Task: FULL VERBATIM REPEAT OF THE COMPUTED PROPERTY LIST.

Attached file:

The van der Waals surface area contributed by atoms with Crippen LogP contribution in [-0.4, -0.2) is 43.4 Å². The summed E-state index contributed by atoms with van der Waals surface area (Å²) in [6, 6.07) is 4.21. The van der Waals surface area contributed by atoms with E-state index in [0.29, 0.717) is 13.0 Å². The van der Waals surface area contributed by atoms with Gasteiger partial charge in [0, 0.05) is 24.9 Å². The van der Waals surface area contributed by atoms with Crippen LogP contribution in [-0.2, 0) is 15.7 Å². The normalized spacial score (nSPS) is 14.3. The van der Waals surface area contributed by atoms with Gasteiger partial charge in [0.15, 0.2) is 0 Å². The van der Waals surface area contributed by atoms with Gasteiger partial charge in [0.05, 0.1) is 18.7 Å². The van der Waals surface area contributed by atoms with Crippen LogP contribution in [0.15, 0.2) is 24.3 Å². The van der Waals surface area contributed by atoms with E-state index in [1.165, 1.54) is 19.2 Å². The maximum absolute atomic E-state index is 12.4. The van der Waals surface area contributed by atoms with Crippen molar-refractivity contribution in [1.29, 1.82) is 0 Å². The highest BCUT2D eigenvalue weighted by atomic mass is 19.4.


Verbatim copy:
The van der Waals surface area contributed by atoms with Crippen LogP contribution in [-0.4, -0.2) is 43.4 Å². The summed E-state index contributed by atoms with van der Waals surface area (Å²) in [6, 6.07) is 4.21. The van der Waals surface area contributed by atoms with E-state index in [0.29, 0.717) is 13.0 Å². The van der Waals surface area contributed by atoms with Gasteiger partial charge in [0, 0.05) is 24.9 Å². The van der Waals surface area contributed by atoms with Crippen LogP contribution in [-0.2, 0) is 15.7 Å². The normalized spacial score (nSPS) is 14.3. The van der Waals surface area contributed by atoms with Gasteiger partial charge in [0.15, 0.2) is 0 Å². The van der Waals surface area contributed by atoms with Gasteiger partial charge in [0.05, 0.1) is 18.7 Å². The van der Waals surface area contributed by atoms with Crippen LogP contribution in [0.15, 0.2) is 24.3 Å². The van der Waals surface area contributed by atoms with E-state index in [1.165, 1.54) is 19.2 Å². The maximum absolute atomic E-state index is 12.4. The van der Waals surface area contributed by atoms with Crippen molar-refractivity contribution in [1.29, 1.82) is 0 Å². The highest BCUT2D eigenvalue weighted by atomic mass is 19.4.